Preface to Digital Ground

April 2003

 

This book has come from a change of outlook. It does not presume to be an impetus of such change for the reader, and is only an invitation to share in the author’s inquiry. In some larger picture, many of us have been rethinking the relationship of environment and technology. Although this transformation seems most profound in biological fields such as ecology or public health, it also affects the disciplines of building social infrastructure. My own background is there, among people who work on architecture and computing. A decade ago, some people expected those fields to converge into something called cyberspace. Today, hardly anyone seems content with that notion. For me, and not me alone, part of the change has been a turn from the fast and far-reaching to the close and slow. I sit on stones in the sun more often, and hunch over screens in dark rooms less. Nevertheless the net still reaches me, wherever I am. That too has changed.

Few of us topple our viewpoints voluntarily, without a catalyst. For me, and for this book, that catalyst has been pervasive computing. This expression represents a paradigm shift from building virtual worlds toward embedding information technology into the ambient social complexities of the physical world.  This shift deserves plentiful explanation and considerable skepticism, for while it has advantages in making technology more intuitive by means of embodiment, it also obviously has disadvantages in unwanted annoyances and surveillance. Frankly, to devote years of research and writing to so questionable a topic has often felt like folly. But this troublesome topic has merely been my catalyst, and not my position. Although this book may first appear to be about information technology, it is ultimately a defense of architecture.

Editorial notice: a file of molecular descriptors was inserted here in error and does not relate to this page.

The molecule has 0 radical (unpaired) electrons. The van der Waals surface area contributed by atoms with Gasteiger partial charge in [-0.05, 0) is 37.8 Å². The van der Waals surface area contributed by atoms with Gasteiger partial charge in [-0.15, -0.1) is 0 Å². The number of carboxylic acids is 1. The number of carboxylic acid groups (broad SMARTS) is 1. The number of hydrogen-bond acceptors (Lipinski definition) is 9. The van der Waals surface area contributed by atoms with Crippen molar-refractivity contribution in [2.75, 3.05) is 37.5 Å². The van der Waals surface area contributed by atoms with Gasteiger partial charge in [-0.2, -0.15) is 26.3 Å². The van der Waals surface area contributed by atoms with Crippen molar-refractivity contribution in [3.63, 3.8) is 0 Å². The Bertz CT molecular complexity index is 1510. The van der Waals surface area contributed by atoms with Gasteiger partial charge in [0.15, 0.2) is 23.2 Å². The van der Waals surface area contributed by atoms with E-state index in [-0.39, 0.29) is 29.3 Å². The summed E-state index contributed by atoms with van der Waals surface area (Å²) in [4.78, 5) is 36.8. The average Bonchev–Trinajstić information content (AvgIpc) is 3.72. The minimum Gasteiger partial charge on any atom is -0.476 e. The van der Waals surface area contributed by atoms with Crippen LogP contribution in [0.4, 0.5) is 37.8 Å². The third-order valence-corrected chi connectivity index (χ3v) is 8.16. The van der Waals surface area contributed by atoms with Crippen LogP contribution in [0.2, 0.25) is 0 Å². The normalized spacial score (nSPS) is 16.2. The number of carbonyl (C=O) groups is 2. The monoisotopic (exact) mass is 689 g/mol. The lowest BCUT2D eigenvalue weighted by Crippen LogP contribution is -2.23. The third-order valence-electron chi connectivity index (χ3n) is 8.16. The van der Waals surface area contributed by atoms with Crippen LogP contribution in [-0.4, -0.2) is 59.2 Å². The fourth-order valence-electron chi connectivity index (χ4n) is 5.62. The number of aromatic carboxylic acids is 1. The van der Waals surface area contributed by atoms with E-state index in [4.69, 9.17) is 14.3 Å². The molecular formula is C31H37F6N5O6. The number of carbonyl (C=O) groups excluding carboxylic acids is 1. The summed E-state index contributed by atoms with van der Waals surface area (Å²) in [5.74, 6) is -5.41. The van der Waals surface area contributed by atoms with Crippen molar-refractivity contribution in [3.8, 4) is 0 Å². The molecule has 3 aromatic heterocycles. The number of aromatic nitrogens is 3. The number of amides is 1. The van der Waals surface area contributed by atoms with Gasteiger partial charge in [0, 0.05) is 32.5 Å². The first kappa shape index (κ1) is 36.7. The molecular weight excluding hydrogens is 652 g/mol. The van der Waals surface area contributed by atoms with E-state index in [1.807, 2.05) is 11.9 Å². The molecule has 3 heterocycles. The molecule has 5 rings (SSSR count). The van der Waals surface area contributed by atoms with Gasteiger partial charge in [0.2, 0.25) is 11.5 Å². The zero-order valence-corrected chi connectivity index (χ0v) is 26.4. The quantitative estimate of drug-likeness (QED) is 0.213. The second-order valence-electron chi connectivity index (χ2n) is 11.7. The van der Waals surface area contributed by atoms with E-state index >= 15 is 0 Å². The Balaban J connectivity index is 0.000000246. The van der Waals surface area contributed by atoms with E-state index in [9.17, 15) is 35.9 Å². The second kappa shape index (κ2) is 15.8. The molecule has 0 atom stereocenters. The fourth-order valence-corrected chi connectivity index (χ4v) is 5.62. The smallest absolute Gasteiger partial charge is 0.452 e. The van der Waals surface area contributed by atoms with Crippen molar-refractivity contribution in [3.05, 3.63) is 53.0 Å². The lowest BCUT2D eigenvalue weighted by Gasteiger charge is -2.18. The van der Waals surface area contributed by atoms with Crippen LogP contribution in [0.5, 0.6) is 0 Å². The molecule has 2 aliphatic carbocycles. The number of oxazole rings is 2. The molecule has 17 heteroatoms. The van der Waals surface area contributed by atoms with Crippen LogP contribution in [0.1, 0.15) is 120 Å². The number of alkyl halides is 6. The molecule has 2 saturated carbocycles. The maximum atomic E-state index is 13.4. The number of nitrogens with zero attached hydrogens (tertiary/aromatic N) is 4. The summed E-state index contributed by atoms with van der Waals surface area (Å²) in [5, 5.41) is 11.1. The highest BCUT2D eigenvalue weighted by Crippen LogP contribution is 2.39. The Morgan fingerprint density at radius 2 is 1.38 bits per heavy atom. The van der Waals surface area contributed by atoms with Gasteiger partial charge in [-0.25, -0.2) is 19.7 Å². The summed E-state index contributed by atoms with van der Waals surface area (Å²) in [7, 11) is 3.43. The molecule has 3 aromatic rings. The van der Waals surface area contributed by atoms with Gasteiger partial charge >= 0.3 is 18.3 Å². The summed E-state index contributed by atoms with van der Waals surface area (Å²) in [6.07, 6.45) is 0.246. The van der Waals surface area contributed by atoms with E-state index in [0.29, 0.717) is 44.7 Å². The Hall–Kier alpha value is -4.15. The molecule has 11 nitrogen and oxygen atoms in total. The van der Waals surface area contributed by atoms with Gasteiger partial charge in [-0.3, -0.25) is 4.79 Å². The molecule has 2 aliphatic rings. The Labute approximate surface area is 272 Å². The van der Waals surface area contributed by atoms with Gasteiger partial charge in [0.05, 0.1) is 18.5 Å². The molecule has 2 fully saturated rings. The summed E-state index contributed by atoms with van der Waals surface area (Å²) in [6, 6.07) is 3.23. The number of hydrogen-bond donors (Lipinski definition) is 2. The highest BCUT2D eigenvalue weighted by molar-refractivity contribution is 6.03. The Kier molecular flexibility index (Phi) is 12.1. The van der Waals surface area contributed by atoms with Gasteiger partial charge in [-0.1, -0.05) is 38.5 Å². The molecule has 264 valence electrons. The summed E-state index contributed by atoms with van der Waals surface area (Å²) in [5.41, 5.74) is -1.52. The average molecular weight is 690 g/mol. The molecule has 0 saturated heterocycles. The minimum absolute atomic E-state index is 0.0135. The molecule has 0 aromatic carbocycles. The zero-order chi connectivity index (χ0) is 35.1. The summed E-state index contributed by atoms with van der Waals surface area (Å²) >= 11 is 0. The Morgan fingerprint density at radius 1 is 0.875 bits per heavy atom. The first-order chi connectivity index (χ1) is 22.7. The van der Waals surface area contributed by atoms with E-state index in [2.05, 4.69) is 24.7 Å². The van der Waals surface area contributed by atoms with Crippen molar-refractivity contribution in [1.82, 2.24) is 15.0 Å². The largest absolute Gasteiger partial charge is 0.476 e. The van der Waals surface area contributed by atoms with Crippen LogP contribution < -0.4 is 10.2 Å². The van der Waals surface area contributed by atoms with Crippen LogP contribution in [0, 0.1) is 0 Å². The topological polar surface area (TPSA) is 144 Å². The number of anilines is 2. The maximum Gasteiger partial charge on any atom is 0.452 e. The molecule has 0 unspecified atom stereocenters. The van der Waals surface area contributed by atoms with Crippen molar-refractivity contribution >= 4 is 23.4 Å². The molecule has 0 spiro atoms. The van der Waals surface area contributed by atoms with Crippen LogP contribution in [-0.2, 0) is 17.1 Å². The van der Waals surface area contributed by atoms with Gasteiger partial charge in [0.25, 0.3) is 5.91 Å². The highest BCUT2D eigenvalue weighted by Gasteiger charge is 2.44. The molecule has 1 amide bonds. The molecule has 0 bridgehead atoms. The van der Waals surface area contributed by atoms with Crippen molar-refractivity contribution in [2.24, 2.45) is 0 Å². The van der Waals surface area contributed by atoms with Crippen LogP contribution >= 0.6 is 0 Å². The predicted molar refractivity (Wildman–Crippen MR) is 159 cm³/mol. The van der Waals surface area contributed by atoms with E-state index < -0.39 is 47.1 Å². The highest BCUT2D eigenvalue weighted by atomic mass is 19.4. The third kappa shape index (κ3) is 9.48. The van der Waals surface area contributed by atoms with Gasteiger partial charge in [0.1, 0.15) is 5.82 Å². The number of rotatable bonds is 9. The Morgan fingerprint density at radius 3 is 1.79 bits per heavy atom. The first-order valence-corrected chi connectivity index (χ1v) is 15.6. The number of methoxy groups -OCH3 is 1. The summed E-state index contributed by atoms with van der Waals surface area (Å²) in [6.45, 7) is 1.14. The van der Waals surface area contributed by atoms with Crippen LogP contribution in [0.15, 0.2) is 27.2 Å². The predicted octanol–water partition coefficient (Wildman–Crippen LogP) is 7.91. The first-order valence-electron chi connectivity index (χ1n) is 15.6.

My claims about architecture are indirect because the design challenge of pervasive computing more immediately becomes a question of interaction design. This growing field studies of how people deal with technology—and how people deal with each other, through technology. As a consequence of pervasive computing, interaction design is poised to become one of the main liberal arts of the twenty first century. I wrote this book because I ran into many people who believe that. If you share this belief, or if you just wonder what interaction design is in the first place, you may find some substance here in this book.

Although design writing often takes the form of advocacy or manifesto, that was not the intent for this book. Like the web logs that became fashionable during the time of this writing, my goal was only to sound some depths, connect some increasingly related disciplines, and provide some paths through a complex field. A book provides more enduring form than a website, of course, and it invites a more thoughtful response. So despite the many doubts you should have about its topic, I sincerely hope that reading this book can be enjoyable and worthwhile.